Juvenile Pile: Solving problems, trying new things, and staying alive

This week I have a mix of read aloud books and independent reads.

Barnacle Is Bored is a cute, easy read. It has vibrant illustrations and a simplistic story. The small amount of text is all speech bubbles. I should have made Christopher read this book on his own, but I picked it out as a read aloud on a night that he was really tired.

Barnacle is bored. He spends his days attached to the underside of a dock. He watches the tide come in and out, and he wishes he could swim around like the fish. Until a hungry eel comes along. The ending is funny.

3 stars

As you know from my review of The Cookie Fiasco, I really loved this book. I was hopeful that Christopher would too. And he did! I read this one to him. I loved reading all the dramatic phrases out loud. I don’t think Christopher was as enamored with the math as I was, but he did laugh at some of the antics.

I know this will be a book that we revisit over and over again. Christopher had already read it with Jim once before I got to read it to him. That’s always a good sign.

5 stars

We Are Growing is another book that I reviewed before reading it with Christopher. We read the Elephant and Piggie introduction together – him in a gruff elephant voice, me in a high pitched piggy voice. Then he read the rest of the book on his own.

Again, he’d read it with Jim already. He loved reading the different characters in various voices. And he loved the -est adjectives. This book makes such a perfect independent read for early readers. The story distracted Christopher from the task of reading.

4 stars

Lucy Tries Soccer is a book that I saw at BEA. I finally reserved it from the library, and Christopher and I both enjoyed it. Again, I read this one to him on Saturday night after his own soccer game.

It explains some of the rules of soccer, and it stresses fun vs. competition. It’s a cute story about trying something new and having a good time. The illustrations include a diverse cast of characters, and the book hints are the multi-cultural nature of the sport. There are even some more robust soccer facts on the end page.

4 stars

Iggy Peck Architect is the second in a series with Rosie Revere, Engineer, which we read at a friend’s house a couple years ago. This book focuses on a young boy who loves building things. His second grade teacher doesn’t allow architecture. It has a bit of weird backstory about the teacher being stuck in an elevator on the 95th floor of a building as a child. When the class goes on a picnic to an island, and the bridge washes out, Iggy comes to the rescue with a crazy, but effective, suspension bridge. This book is good exposure to architecture, which I enjoyed. Christopher liked it too.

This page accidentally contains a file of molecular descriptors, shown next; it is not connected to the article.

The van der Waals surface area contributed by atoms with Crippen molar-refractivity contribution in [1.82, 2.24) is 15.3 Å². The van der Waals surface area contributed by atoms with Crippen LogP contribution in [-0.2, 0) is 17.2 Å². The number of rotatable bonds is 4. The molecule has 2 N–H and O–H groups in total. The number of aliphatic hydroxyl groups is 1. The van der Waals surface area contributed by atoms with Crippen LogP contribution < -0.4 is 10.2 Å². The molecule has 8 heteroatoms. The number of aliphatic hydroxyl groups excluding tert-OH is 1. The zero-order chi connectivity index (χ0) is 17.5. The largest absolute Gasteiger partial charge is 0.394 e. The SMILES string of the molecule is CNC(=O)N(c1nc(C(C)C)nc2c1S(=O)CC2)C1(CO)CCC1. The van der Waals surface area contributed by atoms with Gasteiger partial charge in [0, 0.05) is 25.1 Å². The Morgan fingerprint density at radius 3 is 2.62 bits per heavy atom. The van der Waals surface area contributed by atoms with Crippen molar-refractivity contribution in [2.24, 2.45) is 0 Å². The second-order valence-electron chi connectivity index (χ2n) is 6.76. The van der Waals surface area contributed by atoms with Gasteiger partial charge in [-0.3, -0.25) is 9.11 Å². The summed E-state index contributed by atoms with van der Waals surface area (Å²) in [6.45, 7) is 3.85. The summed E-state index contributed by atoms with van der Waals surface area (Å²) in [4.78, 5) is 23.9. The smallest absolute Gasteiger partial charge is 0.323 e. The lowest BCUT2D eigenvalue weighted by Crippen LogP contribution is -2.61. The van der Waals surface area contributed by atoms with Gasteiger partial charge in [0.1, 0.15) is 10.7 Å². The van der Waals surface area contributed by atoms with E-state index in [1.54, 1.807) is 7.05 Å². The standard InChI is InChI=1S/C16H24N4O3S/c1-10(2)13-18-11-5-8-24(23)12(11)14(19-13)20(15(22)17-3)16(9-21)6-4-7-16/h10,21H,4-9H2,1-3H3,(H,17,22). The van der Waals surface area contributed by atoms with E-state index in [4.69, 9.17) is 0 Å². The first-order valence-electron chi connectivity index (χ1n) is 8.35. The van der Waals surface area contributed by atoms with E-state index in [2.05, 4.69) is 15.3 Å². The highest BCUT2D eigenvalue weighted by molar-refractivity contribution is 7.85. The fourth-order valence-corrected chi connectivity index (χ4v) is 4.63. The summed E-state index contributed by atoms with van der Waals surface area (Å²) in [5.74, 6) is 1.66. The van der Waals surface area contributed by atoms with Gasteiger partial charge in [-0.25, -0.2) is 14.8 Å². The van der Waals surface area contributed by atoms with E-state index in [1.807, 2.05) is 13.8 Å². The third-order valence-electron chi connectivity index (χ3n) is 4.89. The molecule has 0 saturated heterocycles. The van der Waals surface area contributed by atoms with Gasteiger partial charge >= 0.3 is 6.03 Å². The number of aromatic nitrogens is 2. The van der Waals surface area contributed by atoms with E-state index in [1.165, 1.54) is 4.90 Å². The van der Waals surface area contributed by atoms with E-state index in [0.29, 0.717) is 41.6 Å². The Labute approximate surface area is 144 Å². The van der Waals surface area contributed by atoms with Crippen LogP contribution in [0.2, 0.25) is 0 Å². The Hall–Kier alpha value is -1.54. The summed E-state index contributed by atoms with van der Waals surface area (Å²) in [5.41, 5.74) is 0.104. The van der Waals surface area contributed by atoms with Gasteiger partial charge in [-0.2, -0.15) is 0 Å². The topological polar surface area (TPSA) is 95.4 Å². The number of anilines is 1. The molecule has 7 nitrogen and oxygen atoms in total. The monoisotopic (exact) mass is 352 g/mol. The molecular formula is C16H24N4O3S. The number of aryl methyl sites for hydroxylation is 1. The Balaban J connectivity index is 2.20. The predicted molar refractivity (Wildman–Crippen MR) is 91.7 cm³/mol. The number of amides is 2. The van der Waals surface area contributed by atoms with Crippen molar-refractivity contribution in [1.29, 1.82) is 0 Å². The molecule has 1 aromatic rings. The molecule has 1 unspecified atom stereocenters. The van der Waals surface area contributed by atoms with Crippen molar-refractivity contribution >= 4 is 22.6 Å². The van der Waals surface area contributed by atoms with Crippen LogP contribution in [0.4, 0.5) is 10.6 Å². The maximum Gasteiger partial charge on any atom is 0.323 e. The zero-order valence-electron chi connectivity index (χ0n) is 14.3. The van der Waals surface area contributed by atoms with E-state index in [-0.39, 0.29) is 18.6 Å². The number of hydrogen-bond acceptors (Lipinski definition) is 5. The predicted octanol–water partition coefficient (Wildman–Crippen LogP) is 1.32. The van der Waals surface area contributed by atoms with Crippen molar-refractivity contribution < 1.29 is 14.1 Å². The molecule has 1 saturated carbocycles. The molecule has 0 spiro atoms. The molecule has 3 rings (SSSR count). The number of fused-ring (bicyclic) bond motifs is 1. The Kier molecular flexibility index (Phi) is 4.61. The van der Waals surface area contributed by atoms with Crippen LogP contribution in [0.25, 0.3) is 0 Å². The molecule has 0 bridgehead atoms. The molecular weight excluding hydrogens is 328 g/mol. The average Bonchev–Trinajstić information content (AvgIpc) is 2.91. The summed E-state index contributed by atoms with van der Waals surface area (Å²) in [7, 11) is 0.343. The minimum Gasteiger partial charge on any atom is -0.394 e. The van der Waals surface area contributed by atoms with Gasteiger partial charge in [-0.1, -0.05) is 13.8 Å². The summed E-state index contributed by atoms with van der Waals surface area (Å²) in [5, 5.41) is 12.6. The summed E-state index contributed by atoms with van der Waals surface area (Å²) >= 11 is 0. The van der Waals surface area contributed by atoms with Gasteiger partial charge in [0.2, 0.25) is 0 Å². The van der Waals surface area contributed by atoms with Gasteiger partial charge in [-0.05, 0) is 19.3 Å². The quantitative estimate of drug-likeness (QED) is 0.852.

4 stars

Yes Day! is cute. It’s as simple as that. A young boy’s family has one day per year where they say yes to everything: pizza for breakfast, hair gel, buying whatever he wants at the grocery store, etc. The yes is implied because on every other page you see that the boy gets what he asks for.

This concept is great. It was fun read. It had me wishes I could handle being that accommodating, even just for one day.

3 stars

Rabbit & Robot: The Sleepover is a book we read a couple of years ago. At the time, I had to read it aloud to Christopher. Now he read it to Jim and me. I recently heard that Cece Bell had published a second book in the series, so I knew we needed to re-read the original.

I had searched for a sequel when we originally found this book at the library. It’s such a fun story, and it’s a great easy reader. It’s broken into 4 chapters with plenty of picture. Rabbit and Robot, two best friends, have a sleepover. They make pizza, play games, and watch TV. It’s simple but cute.

4 stars

Have your kids read anything good this week?

On the blog last year…

Book Beginnings & Friday 56: Second Chance Summer

You may also like

Leave a Reply

Your email address will not be published. Required fields are marked *

CommentLuv badge